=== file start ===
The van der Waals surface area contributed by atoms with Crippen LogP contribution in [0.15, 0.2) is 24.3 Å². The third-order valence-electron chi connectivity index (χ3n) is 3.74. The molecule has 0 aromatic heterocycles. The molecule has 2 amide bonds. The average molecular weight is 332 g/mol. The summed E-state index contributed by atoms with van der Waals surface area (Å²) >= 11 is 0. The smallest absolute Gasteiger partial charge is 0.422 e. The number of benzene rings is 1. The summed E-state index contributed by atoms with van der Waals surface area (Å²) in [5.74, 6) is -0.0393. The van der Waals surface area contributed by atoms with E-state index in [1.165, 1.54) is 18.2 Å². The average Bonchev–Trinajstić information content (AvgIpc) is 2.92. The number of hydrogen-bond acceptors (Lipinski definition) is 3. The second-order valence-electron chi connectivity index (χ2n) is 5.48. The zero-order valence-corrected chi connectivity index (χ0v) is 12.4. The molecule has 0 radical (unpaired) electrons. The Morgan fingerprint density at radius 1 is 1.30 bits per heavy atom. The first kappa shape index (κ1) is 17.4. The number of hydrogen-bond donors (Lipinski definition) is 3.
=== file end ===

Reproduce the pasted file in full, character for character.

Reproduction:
The van der Waals surface area contributed by atoms with Crippen LogP contribution in [0.15, 0.2) is 24.3 Å². The third-order valence-electron chi connectivity index (χ3n) is 3.74. The molecule has 0 aromatic heterocycles. The molecule has 2 amide bonds. The average molecular weight is 332 g/mol. The summed E-state index contributed by atoms with van der Waals surface area (Å²) >= 11 is 0. The smallest absolute Gasteiger partial charge is 0.422 e. The number of benzene rings is 1. The summed E-state index contributed by atoms with van der Waals surface area (Å²) in [5.74, 6) is -0.0393. The van der Waals surface area contributed by atoms with E-state index in [1.165, 1.54) is 18.2 Å². The average Bonchev–Trinajstić information content (AvgIpc) is 2.92. The number of hydrogen-bond acceptors (Lipinski definition) is 3. The second-order valence-electron chi connectivity index (χ2n) is 5.48. The zero-order valence-corrected chi connectivity index (χ0v) is 12.4. The molecule has 0 radical (unpaired) electrons. The Morgan fingerprint density at radius 1 is 1.30 bits per heavy atom. The first kappa shape index (κ1) is 17.4. The number of hydrogen-bond donors (Lipinski definition) is 3.